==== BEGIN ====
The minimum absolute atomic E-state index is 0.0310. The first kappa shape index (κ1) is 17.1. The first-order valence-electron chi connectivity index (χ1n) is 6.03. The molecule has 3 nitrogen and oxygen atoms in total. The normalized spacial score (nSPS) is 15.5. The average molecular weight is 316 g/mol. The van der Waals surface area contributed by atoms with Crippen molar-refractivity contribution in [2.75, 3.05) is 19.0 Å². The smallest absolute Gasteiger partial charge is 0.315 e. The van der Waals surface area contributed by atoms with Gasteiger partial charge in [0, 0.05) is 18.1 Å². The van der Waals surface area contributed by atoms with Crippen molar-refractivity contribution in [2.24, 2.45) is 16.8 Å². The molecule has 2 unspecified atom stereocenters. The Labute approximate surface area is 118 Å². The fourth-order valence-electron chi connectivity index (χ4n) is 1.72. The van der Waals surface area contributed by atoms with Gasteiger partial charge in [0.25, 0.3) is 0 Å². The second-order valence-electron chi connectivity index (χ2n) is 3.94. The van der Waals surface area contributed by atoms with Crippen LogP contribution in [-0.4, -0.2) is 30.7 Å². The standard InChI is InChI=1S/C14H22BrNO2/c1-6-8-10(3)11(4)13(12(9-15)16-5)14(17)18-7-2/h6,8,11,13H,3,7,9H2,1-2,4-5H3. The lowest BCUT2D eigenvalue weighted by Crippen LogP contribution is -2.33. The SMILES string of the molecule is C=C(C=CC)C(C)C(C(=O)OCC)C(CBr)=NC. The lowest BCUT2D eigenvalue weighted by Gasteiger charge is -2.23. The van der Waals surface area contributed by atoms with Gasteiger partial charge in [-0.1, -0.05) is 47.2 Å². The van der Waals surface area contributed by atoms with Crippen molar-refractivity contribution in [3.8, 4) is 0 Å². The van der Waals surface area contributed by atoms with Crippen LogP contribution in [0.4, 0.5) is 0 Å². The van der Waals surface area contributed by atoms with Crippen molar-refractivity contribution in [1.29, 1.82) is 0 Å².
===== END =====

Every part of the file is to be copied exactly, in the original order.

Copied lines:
The minimum absolute atomic E-state index is 0.0310. The first kappa shape index (κ1) is 17.1. The first-order valence-electron chi connectivity index (χ1n) is 6.03. The molecule has 3 nitrogen and oxygen atoms in total. The normalized spacial score (nSPS) is 15.5. The average molecular weight is 316 g/mol. The van der Waals surface area contributed by atoms with Crippen molar-refractivity contribution in [2.75, 3.05) is 19.0 Å². The smallest absolute Gasteiger partial charge is 0.315 e. The van der Waals surface area contributed by atoms with Gasteiger partial charge in [0, 0.05) is 18.1 Å². The van der Waals surface area contributed by atoms with Crippen molar-refractivity contribution in [2.24, 2.45) is 16.8 Å². The molecule has 2 unspecified atom stereocenters. The Labute approximate surface area is 118 Å². The fourth-order valence-electron chi connectivity index (χ4n) is 1.72. The van der Waals surface area contributed by atoms with Gasteiger partial charge in [0.25, 0.3) is 0 Å². The second-order valence-electron chi connectivity index (χ2n) is 3.94. The van der Waals surface area contributed by atoms with Crippen LogP contribution in [-0.4, -0.2) is 30.7 Å². The standard InChI is InChI=1S/C14H22BrNO2/c1-6-8-10(3)11(4)13(12(9-15)16-5)14(17)18-7-2/h6,8,11,13H,3,7,9H2,1-2,4-5H3. The lowest BCUT2D eigenvalue weighted by Crippen LogP contribution is -2.33. The SMILES string of the molecule is C=C(C=CC)C(C)C(C(=O)OCC)C(CBr)=NC. The lowest BCUT2D eigenvalue weighted by Gasteiger charge is -2.23. The van der Waals surface area contributed by atoms with Gasteiger partial charge in [-0.1, -0.05) is 47.2 Å². The van der Waals surface area contributed by atoms with Crippen molar-refractivity contribution in [3.8, 4) is 0 Å². The van der Waals surface area contributed by atoms with Crippen LogP contribution in [0.4, 0.5) is 0 Å². The van der Waals surface area contributed by atoms with Crippen molar-refractivity contribution in [1.29, 1.82) is 0 Å².